Esther Lin, MMA Fighting
The question surfaced the moment Daniel Cormier finished pounding out a bloodied and stunned Antonio "Bigfoot" Silva in Strikeforce's heavyweight grand prix. When Cormier, a former Olympian and rare blue-chip heavyweight prospect, eventually made his way to the UFC, what would happen if his good friend and training partner, Cain Velasquez, was the reigning champion?
For a time, both Cormier and Velasquez simply shrugged off the question, not wanting to entertain an uncomfortable situation before it became a reality. However, after Cormier solidified his top-5 ranking with an unmitigated rag-dolling of Josh Barnett, a fallback plan to curb the match-up between training partners became an increased necessity.
So, the way Cormier saw it, what better way to make a big splash than by calling out one of the faces of the UFC?
"I think he wants to drop down [to light heavyweight]," Velasquez said of Cormier between bites of chicken at a recent media luncheon. "He's been wanting that fight with Jon Jones for a while now. We've definitely talked about it. [When] he does come into the UFC, he can make 205 [pounds]."
Cormier has called out Jones numerous times in recent weeks, even challenging the light heavyweight kingpin to a season on The Ultimate Fighter. Jones publicly acknowledged that while he'd be open to a coaching spot on TUF, it wouldn't be against Cormier, who he dismissively referred to as a "relative unknown."
Former middleweight contender Chael Sonnen ultimately landed the TUF gig opposite Jones, leaving a slighted Cormier with a bitter taste in his mouth.
"It eats at him a little bit," Velasquez said of his friend.
"You being the champ, I believe, my opinion, is you don't have a say in who you fight. The No. 1 guy is the No. 1 guy. Whatever. You need to take on all challenges."
Regardless, the whole discussion is moot if Cormier, who weighed-in at 238 pounds for his fight against Barnett, is unable to healthily trim his body down to the 205-pound light heavyweight limit.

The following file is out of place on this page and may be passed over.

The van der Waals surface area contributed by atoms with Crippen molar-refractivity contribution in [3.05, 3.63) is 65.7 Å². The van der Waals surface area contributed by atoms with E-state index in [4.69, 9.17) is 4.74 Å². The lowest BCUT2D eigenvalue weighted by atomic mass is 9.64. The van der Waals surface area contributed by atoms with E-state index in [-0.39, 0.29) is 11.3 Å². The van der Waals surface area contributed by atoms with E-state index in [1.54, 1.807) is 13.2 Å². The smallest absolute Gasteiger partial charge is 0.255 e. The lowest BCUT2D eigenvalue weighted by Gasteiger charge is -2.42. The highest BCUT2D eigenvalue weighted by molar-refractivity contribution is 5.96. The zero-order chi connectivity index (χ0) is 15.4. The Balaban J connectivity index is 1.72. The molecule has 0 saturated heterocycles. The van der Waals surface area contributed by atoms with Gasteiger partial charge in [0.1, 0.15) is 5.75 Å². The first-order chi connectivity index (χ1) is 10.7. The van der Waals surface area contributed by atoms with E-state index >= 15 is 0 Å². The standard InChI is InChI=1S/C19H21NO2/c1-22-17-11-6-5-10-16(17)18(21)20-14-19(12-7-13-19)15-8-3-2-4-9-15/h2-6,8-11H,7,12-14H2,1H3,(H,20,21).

Cormier was team captain of the United States' 2008 Olympic wrestling team, competing at 96 kilograms (roughly 212 pounds), until he infamously withdrew prior to competition when an incident cutting weight led to severe kidney failure, which ultimately ended his amateur wrestling career. Since then Cormier has been understandably hesitant to resort back to cutting weight.
According to Velasquez, while it won't be easy, the pair's team at San Jose's American Kickboxing Academy (AKA) has faith Cormier will be able to drop the weight in a healthy, non-threatening manner.
"He's heavy right now," admitted Velasquez. "He's like 240 [pounds] right now.
"But, you know, we'll clean up his diet really good, because the way his diet is, it isn't the cleanest. He's going to have to work a little bit at it, for sure. He just has to do it smart. The diet needs to be on-point. He can't be messing around with that kind of stuff. I think he can do it."
If everything works out, and Cormier successfully cuts down and secures his fight against Jones, Velsaquez has no doubts about the result.
"He'd beat him," vowed the admittedly biased former champ. "He's fast. He's powerful. He has the best wrestling out there. I think he beats him wherever they're at."
As for a future match-up between training AKA partners, the 30-year-old Velasquez unsurprisingly reiterated that fight fans probably shouldn't hold their breath.
"I've said this before, if you want to see us fight, come Monday, Wednesday or Friday into the gym. You'll see us fight for free."
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